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Things Fall Apart

A Spanish master’s quizzical unravellings

by Joanna Kavenna

Caricatura de Vila-Matas en The New Yorker

Portada de The New Yorker

Bartleby and Co.


Montano's Malady

Never Any End to Paris




At the start of" Dublinesque," the latest novel by Enrique Vila-Matas (translated from the Spanish by Anne McLean and Rosalind Harvey; New Directions), Riba, an aging Publisher who has recently battled alcoholism and closed down his publishing house, is invited to a literary festival in Lyon to speak on "the grave state of literary publishing in Europe." Riba "has a somewhat romantic image of himself and spends his life thinking that it's the end of an era, the end of the world, doubtless influenced by the sudden cessation of his activities." Arriving in Lyon, he avoids the festival entirely and holes up in his hotel room, working feverishly on "one of the dreams he'd had when he was in publishing and didn't have time for anything: to write a general theory of the novel." As soon as he finishes, he has a realization–"If one has the theory, why write the novel?"–and consigns his work to the wastebasket: "He held a secret, private funeral for his theory and for all the theories that had ever existed, and then left the city of Lyon without once having contacted the people who had invited him to speak."

The novels of Vila-Matas, a Catalan writer who has established himself over four decades as arguably Spain's most significant contemporary literary figure, are full of comically self-defeating projects like this. His narrators make urgent attempts to prove a theory-to throw labels at the immensity of experience, to define the indefinable- but their efforts invariably collapse. And the novels enact a similar kind of self-defeat. In "Bartleby and Co." (2001), Vila-Matas's breakthrough novel, a virtuoso parody of critical taxonomy and listmaking, the narrator discourses on the "attraction towards nothingness that means that certain creators ... never manage to write"–a phenomenon epitomized by Bartleby, Melville's archetypically un-productive scrivener. Vila-Matas's narrator painstakingly crafts lists of "writers of the No"–de Quincey, Rimbaud, Kafka, Gide, Musil. Visiting New York, he becomes convinced that J. D. Salinger is sitting opposite him on a Fifth Avenue bus. Salinger, who "has spent thirty-six years in strict silence," is naturally a major literary hero to a man transfixed by aesthetic self-annihilation, and the narrator starts to imagine what he would say, if he could only pluck up the courage to speak:

   It occurred to me to approach Salinger and say to him,
   "Gosh, how I love you, Salinger. Would you mind telling me why you have nor published anything in so many years?” ...
   "Mr Salinger, I am an admirer of yours, but I haven't come to ask you why you have not published in over thirty years, what interests me is your opinion regarding the day Lord Chandos perceived that the endless cosmic whole of which we are part could not be described in words. I wondered if you'd had the same notion and that's why you stopped writing." ...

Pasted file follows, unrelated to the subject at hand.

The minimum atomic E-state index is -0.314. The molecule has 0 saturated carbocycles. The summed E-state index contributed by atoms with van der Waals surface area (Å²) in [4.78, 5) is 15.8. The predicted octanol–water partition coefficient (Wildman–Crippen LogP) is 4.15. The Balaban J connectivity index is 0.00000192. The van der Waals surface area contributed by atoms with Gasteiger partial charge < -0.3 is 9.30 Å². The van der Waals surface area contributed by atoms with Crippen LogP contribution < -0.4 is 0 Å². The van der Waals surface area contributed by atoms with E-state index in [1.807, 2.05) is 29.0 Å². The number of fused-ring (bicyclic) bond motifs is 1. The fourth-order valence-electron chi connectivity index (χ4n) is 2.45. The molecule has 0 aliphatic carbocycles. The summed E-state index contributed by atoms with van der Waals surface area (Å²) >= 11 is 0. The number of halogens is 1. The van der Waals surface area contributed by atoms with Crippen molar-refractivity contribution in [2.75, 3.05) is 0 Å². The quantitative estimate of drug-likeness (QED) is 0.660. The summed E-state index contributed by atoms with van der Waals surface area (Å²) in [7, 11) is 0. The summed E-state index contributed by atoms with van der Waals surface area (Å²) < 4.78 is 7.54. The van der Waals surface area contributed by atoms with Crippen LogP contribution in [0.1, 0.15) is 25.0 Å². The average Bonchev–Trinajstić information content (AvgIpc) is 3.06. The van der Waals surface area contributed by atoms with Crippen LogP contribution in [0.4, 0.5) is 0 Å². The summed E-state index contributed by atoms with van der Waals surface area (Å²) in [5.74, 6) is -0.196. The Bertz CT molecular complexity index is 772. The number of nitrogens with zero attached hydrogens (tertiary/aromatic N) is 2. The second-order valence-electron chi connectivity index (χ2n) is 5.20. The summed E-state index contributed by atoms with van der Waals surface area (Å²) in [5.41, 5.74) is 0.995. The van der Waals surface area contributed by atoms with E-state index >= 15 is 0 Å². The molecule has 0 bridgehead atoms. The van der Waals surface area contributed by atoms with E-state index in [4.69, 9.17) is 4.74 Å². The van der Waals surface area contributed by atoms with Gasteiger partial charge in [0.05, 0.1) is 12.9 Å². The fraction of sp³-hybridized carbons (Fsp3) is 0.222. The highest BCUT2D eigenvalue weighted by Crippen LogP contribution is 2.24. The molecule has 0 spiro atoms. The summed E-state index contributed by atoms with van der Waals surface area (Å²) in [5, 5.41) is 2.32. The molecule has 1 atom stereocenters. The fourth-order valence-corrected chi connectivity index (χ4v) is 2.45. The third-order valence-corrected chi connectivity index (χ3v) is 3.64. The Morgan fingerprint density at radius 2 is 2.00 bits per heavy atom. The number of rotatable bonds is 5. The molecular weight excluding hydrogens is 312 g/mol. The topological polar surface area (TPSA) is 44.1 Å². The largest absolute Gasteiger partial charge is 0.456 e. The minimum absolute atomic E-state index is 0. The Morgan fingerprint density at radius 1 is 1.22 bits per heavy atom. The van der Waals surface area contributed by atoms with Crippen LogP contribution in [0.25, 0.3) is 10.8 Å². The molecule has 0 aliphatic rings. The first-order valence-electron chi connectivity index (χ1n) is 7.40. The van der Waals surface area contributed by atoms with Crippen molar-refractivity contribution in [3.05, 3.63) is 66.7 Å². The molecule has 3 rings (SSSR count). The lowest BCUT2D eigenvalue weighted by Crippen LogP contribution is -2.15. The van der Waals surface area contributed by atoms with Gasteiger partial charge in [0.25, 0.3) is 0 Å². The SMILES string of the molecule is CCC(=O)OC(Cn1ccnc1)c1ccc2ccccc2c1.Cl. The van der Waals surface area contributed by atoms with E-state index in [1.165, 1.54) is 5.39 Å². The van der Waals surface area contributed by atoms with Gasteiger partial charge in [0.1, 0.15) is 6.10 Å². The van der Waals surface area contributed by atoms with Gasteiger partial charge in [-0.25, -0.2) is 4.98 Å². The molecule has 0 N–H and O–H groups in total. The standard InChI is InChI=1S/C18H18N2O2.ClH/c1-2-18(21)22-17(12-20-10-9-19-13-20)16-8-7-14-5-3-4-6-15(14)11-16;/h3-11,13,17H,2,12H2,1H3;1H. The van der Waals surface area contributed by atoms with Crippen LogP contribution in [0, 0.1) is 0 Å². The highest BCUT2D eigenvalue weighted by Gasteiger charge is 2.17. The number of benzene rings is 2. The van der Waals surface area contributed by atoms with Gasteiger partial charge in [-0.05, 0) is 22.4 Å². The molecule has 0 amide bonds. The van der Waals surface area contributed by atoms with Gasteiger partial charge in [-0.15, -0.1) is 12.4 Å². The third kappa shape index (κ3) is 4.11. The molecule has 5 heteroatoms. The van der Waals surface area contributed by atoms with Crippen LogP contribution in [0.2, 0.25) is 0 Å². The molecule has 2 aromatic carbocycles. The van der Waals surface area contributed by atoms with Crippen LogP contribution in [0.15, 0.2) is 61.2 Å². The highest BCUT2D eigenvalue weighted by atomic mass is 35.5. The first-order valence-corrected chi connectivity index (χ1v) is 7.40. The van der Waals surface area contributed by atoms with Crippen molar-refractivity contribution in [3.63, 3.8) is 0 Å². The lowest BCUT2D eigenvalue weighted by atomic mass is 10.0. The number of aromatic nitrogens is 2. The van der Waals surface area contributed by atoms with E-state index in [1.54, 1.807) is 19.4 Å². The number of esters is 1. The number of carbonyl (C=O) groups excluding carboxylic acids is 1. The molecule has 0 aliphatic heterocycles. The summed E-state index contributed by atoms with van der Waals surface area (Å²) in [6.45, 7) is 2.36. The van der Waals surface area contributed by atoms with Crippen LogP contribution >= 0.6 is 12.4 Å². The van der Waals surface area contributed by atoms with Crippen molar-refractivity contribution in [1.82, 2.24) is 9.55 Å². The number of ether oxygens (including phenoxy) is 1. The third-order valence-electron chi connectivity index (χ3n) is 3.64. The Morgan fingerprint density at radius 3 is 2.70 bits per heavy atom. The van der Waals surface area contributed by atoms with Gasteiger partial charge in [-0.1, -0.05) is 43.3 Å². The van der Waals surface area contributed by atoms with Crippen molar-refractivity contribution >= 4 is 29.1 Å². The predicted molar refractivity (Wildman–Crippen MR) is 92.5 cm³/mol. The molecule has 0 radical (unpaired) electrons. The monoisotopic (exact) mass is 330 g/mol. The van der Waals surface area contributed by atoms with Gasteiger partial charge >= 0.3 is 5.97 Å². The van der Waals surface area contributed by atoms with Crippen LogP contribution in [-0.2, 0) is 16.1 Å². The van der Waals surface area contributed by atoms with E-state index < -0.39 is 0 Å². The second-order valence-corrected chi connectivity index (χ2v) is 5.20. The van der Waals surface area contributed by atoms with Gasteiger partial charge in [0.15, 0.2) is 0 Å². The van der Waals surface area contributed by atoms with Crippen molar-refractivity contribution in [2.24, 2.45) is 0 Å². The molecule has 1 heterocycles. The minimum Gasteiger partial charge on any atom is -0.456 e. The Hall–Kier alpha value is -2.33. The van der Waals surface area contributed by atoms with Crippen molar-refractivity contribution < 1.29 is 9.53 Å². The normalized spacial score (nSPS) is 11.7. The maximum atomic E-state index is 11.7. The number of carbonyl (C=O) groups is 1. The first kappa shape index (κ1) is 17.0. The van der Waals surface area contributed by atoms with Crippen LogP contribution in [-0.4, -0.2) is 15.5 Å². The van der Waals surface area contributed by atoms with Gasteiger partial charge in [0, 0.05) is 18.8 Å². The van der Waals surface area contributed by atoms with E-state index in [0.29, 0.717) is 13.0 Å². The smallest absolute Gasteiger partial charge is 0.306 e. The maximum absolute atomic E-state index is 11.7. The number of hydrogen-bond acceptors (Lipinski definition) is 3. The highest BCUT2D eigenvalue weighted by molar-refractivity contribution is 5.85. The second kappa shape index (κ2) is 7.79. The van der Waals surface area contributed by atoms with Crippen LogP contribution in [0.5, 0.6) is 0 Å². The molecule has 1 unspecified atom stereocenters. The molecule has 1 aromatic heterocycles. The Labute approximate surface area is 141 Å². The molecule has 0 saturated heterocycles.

"Mr Salinger, would you be so kind as to imprint your legendary signature on this scrap of paper? Gosh, how I admire you."
   "I'm not Salinger;"he would have answered.

The narrator fails to approach Salinger, or even to establish whether it really is Salinger, and soon Salinger gets off the bus. The whole non-encounter has been an exercise in futility–one more example of the "art of the No" that so absorbs the narrator. Reading a Vila-Matas novel is like watching someone weave a beautiful tapestry with one hand while unravelling it just as expertly with the other.

Until eight years ago, none of Vila-Matas's writing was available in English, though he was widely acclaimed throughout the Spanishspeaking world and in France. (In all, he has been translated into some thirty languages.) Since 2004, however, New Directions has been releasing his major novels here in fine, sympathetic English translations: "Bartleby & Co.," "Montano's Malady," "Never Any End to Paris," and now "Dublinesque." These works supply a useful introduction to an oeuvre that includes journalism, novels that read like essays, essays that read like novels, mock-heroic odysseys through Europe, the United States, and Latin America, and imaginary travelogues about places the author has never visited.

Vila-Matas was born in 1948 in Barcelona, and began his career during Franco's nationalist and ultra-Catholic dictatorship. Franco suppressed opposition, stringently discouraged the use of any language other than Castilian Spanish, and made it a criminal offense for a woman to leave even a violent husband. Against this backdrop, Vila-Matas studied law and journalism and, by the late nineteen-sixties, was working at a film magazine, Fotogramas. While there, he wrote a series of mischievous and sometimes fictional essays, including an invented interview with Marlon Brando. So began a careerlong obsession with obliterating the line between reality and invention–a destabilizing tactic that one is tempted to associate with the experience of life under an oppressive regime. Like other Catalan authors who write in Castilian Spanish, such as the poet Jaime Gil de Biedma, Vila-Matas toys constantly with themes of identity and self-effacement. One of his core enterprises has been a kind of hiding in plain sight-the creation of a series of personal myths and teasing pseudo-autobiographies. As one narrator explains, "Life is too short to live a sufficient number of experiences, so you have to steal them." One after another, Vila-Matas's first-person narrators spill out their stories, but the reader is never any closer to knowing where Vila-Matas ends and a narrator begins. In an interview with Le Monde in 2011, Vila-Matas helpfully told the interviewer to "feel free to reinvent the whole thing entirely."